Queries: Devoted to Literature, Art, Science, Education, Volume 1 (Google eBook)

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C.L. Sherrill & Company, 1885
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Page 83 - ... whose mind is stored with a knowledge of the great and fundamental truths of Nature and of the laws of her operations; one who, no stunted ascetic, is full of life and fire, but whose passions are trained to come to heel by a vigorous will, the servant of a tender conscience; who has learned to love all beauty, whether of Nature or of art, to hate all vileness, and to respect others as himself.
Page 92 - Zwei Seelen wohnen, ach! in meiner Brust, Die eine will sich von der andern trennen; Die eine hält in derber Liebeslust Sich an die Welt mit klammernden Organen; Die andre hebt gewaltsam sich vom Dust Zu den Gefilden hoher Ahnen.
Page 149 - No matter how poor I am. No matter though the prosperous of my own time will not enter my obscure dwelling. If the Sacred Writers will enter and take up their abode under my roof, if Milton will cross my threshold to sing to me of Paradise, and...
Page 83 - That man, I think, has had a liberal education who has been so trained in youth that his body is the ready servant of his will, and does with ease and pleasure all the work that, as a mechanism, it is capable of ; whose intellect is a clear, cold, logic engine, with all its parts of equal strength, and in smooth working order ; ready, like a steam engine, to be turned to any kind of work, and spin the gossamers as well as forge the anchors of the mind ; whose mind is stored with a knowledge of the...
Page 57 - It was on the day, or rather night, of the 27th of June 1787, between the hours of eleven and twelve, that I wrote the last lines of the last page, in a summer-house in my garden. After laying down my pen, I took several turns in a berceau, or covered walk of acacias, which commands a prospect of the country, the lake, and the mountains.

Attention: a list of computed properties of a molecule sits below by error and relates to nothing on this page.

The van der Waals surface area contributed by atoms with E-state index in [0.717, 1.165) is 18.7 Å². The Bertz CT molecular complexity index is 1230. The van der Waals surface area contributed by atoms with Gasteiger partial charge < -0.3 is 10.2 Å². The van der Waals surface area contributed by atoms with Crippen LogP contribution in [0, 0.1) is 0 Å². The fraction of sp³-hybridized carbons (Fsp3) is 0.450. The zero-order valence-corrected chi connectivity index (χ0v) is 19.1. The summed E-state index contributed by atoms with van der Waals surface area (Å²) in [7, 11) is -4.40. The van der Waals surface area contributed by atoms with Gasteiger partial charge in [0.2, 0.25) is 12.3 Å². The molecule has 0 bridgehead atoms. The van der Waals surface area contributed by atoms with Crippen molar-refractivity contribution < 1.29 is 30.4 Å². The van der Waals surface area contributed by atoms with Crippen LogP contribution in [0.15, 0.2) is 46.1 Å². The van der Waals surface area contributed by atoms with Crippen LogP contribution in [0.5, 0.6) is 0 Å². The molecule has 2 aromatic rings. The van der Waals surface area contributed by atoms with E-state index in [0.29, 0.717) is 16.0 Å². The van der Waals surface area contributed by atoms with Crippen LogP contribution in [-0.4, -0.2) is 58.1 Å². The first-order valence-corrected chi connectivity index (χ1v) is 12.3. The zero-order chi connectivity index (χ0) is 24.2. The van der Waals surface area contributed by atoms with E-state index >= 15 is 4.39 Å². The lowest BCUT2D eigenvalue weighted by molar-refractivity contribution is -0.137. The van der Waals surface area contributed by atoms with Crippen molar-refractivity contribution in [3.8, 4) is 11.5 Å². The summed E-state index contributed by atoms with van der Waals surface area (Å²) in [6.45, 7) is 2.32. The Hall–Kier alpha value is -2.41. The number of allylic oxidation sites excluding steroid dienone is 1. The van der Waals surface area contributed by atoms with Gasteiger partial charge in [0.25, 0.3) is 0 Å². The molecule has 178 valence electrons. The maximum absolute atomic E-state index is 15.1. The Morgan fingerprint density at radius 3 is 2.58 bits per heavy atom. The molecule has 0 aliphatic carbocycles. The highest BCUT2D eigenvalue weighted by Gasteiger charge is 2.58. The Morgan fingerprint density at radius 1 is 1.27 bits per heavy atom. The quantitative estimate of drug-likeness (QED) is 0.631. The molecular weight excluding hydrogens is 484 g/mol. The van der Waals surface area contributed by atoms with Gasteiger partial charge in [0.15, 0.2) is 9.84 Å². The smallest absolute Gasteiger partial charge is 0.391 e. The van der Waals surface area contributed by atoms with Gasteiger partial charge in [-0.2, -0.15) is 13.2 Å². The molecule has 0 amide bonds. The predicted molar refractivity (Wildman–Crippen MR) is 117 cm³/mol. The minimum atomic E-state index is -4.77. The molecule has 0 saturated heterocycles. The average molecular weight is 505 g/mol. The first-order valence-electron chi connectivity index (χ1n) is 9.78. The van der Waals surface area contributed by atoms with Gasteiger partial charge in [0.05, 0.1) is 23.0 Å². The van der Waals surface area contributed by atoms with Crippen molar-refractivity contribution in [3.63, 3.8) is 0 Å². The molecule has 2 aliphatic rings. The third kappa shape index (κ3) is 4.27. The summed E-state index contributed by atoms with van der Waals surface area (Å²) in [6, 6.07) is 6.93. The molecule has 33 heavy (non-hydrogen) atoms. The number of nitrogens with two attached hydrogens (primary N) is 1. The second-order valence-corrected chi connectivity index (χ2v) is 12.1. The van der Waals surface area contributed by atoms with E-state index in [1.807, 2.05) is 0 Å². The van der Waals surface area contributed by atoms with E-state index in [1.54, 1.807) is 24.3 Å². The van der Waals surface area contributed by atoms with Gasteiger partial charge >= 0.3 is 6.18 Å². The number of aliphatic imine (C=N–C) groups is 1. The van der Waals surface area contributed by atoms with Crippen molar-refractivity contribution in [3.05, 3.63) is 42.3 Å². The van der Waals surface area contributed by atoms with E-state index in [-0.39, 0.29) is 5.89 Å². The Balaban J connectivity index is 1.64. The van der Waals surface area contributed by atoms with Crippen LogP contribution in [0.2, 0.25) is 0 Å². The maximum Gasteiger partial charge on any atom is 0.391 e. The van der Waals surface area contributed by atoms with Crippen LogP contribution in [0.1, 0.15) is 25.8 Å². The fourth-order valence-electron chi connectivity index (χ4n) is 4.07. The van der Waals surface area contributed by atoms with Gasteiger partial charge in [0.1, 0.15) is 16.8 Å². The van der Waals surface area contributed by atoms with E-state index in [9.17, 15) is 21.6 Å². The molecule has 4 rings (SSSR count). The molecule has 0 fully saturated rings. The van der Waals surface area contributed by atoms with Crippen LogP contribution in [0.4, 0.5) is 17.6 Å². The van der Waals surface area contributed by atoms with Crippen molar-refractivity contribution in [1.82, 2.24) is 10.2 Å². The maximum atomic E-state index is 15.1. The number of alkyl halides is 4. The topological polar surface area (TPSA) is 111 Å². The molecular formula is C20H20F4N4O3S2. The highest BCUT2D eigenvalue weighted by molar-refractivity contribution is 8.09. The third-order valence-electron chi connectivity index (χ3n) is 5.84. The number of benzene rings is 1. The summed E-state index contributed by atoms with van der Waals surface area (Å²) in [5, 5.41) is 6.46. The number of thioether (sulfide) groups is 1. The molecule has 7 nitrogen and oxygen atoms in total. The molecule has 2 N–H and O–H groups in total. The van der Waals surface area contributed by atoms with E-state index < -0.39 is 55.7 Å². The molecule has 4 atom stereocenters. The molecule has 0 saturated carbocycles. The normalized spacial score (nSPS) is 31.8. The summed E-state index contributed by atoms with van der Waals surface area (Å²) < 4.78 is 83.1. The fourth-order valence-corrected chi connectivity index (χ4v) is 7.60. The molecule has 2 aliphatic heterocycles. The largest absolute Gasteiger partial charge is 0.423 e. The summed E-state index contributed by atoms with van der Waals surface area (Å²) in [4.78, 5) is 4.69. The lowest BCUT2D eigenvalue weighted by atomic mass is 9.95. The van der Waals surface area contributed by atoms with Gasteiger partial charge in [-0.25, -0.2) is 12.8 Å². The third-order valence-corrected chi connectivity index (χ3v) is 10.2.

Page 67 - ... we have an interval, and then our place knows us no more. Some spend this interval in listlessness, some in high passions, the wisest, at least among 'the children of this world', in art and song.
Page 12 - Behold, thou hast instructed many, and thou hast strengthened the weak hands. Thy words have upholden him that was falling, and thou hast strengthened the feeble knees. But now it is come upon thee, and thou faintest ; it toucheth thee, and thou art troubled.
Page 194 - Bob, a mixture of love and wit — who can equal this great genius? There are little words and phrases in his books which are like personal benefits to the reader. What a place it is to hold in the affections of men! What an awful responsibility hanging over a writer! What man holding such a place, and knowing that his words go forth to vast congregations of mankind,— to grown folks — to their children, and perhaps to their children's children,— but must think of his calling with a solemn and...
Page 67 - Of this wisdom, the poetic passion, the desire of beauty, the love of art for art's sake, has most; for art comes to you professing frankly to give nothing but the highest quality to your moments as they pass, and simply for those moments
Page 71 - Whoe'er has travelled life's dull round, Where'er his stages may have been, May sigh to think he still has found The warmest welcome at an inn.

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